Yesterday, I told the story of Elsie, the 90-something woman who lived at the nursing home where I worked in the 1970s. She was an extreme case, but there were others like her, who would hide food and occasionally even swipe the belongings of their less alert neighbors. Not to mention the men and women there who were obsessed with the idea that someone was stealing from them, or that their possesions were missing, which was rarely the case.
I became very curious about these patterns. It is true that certain kinds of dementia and stroke can profoundly alter a person’s personality, perceptions, and behavior patterns. And it is also true that there is a complex psychological disorder known as pathological hoarding. But (in my absolutely layperson’s opinion), neither seemed to fit, at least not to my satisfaction.
As part of my job, I was to collect the personal histories of as many of the residents as possible, and I began looking for some clues about these folks. Without exception, according to their families and their own faltering memories, there was no history I could find of thievery, and not even very much rebelliousness.
But every one of them had something big in common – an early history of serious poverty. It turned out that when Elsie was about seven years old, her little sister had died of complications from hunger. As far as anyone could determine, Elsie herself no longer had a conscious memory of this. But it explained everything about her food hoarding, and particularly the kinds of food she preferred – birthday cake, sweet treats, goodies you would want to give a little child. It also explained why she seldom ate them herself.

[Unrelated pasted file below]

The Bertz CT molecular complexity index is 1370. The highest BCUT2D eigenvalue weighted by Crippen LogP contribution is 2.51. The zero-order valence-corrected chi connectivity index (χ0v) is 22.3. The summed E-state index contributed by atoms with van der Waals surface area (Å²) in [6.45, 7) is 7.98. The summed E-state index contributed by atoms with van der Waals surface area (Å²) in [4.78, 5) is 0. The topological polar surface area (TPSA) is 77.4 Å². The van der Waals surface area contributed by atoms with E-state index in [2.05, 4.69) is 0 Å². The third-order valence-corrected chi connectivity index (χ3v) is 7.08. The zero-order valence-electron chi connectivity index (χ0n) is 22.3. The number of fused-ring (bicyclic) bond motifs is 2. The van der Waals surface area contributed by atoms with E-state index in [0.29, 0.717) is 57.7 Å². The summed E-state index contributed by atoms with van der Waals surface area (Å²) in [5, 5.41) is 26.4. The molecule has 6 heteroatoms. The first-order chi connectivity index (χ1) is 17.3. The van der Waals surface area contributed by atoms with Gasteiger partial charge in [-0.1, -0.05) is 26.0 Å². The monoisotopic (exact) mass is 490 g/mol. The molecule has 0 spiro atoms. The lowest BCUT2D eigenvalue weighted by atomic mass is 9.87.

I learned then how deep such wounds might go. Each one of those nursing home folks had been shaped in their early years by scarcity and basic survival fears. And all the success and security in their later lives had never quite healed those sorrows, it seemed.
In my own work with my clients over the years, I have seen many such wounds. There was a whole generation, now reaching the age of those folks who had lived at the nursing home, who were profoundly affected by the Great Depression. But even some of my much younger clients, who appear to be confident, powerful, and wealthy, turn out to be deeply haunted by memories of hunger, loss, and the struggle for survival.
If we are exposed to such traumas, especially when we are very young and vulnerable, can we ever overcome their legacy? Tomorrow, I’ll share a few thoughts about that.